[Video: Why Doesn't Nokia Name Its Phones]
What’s in a Name?
Not too terribly much according to the folks in Nokia’s R & D Department.
Or, perhaps the technological mavens at our favorite Finnish phone manufacturer feel that their handsets transcend the pedestrian markings of a common name, and prefer instead to assign a string of ones and zeros to their beloved mobile multimedia devices.
*Update 7-13-09* Nokia is launching the “Surge” Smartphone!!
But for many, a high-end cell or smart phone is an object of desire. It would be virtually impossible to deny that on the whole, we see devices like these as extensions of ourselves — we customize our ring tones with our favorite songs, substitute our original face plates with ones that offer a bit more pizazz, and install applications that reflect our contrasting lifestyles and personalities, and to top it off, we buy lavish accessories that further increase the appeal and functionality of our devices.
Yes, the stuff of dreams. But who dreams of numbers?
I suppose Nokia does, but not in the way I’m detailing. Nokia decisively dominates the worldwide handset market, with a mind-blowing market share of over 40% (you read that correctly). And so far in 2009, the company has sold over 93 million units. So why should they care about name branding?
[Yes, I believe we CAN stack these to the moon]
Worldwide Handset Market Share for 2009
1st quarter, 2009
4th quarter, 2008
|QoQ Change (%)||Market share
1st quarter, 2008
|YoY Change (%)|
|Nokia||93||40.43 %||41.93 %||-1.5 %||41.1 %||-0.67 %|
|Samsung||45.8||19.91 %||14.54 %||5.37 %||16.48 %||3.43 %|
|LG||22.6||9.83 %||7.44 %||2.39 %||8.68 %||1.15 %|
|Motorola||14.7||6.39 %||6.51 %||-0.12 %||9.75 %||-3.36 %|
|Sony Ericsson||14.5||6.3 %||7.6 %||-1.3 %||7.94 %||-1.64 %|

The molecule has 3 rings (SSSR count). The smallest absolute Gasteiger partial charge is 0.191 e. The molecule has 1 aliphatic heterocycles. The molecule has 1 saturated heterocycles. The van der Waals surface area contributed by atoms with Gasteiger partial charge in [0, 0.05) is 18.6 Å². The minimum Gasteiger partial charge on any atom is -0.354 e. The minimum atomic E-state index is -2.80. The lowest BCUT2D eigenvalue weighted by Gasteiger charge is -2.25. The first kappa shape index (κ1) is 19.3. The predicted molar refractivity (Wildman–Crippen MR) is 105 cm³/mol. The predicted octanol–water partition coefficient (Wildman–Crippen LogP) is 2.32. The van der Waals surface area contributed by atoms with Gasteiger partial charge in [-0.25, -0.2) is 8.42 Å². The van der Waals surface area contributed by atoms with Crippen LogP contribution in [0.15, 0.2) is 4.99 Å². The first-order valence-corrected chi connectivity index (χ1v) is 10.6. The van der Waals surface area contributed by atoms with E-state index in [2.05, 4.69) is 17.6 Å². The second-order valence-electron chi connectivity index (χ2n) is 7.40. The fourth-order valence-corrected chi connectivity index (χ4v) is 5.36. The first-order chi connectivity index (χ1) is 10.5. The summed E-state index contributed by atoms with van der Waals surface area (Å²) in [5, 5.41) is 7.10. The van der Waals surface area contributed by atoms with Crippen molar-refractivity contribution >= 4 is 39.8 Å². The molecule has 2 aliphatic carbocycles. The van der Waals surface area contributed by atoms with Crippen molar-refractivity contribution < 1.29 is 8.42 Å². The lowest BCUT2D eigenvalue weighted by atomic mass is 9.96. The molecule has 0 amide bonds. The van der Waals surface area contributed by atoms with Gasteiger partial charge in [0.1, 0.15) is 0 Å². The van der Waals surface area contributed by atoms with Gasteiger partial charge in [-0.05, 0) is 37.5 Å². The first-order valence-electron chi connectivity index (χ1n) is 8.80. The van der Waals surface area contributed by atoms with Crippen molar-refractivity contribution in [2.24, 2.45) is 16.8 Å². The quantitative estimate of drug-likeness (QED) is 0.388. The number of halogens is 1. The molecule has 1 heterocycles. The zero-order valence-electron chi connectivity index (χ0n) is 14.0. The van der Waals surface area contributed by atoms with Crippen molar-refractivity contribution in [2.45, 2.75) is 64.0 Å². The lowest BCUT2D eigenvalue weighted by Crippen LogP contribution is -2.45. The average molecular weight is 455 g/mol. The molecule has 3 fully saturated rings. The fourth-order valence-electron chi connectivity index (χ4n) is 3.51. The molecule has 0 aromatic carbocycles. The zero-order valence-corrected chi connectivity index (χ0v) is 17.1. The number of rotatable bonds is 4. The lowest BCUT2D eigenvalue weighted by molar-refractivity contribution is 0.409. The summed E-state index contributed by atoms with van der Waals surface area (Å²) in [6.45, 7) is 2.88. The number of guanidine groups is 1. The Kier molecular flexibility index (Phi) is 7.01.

|Blackberry||7.8||3.39 %||0 %||3.39 %||0 %||3.39 %|
|Apple||3.8||1.65 %||0 %||1.65 %||0 %||1.65 %|
|Others||27.8||12.09 %||15.32 %||-3.23 %||17.1 %||-5.01 %|
But perhaps not-so mysteriously, Nokia lacks significant market share in the US (currently less than 10%). The company has reinvented itself many times over, but it has never quite found a way to transform itself into a phone maker relevant to Americans.
The sad fact is, phone companies here in the U.S. just won’t sell its smart phones, which are designed for consumers, not carriers.
Put simply, when Nokia designs then markets a phone that allows consumers to make full-screen video calls, listen to their favorite albums, record DVD-quality video, Bluetooth songs to their friends — and do many of these things at the same time — they prefer to leave these features enabled, rather than crippling or removing them in favor of providing carriers with shady money-making schemes and unscrupulous ways of siphoning even more $$$ from subscribers.
Think back to Verizon and the company’s notoriously wicked scheme to disable Bluetooth on its phones in an effort to encourage users to send media over the carrier’s pay-by-play network. Want to send that song to your phone?
Just MM$ it!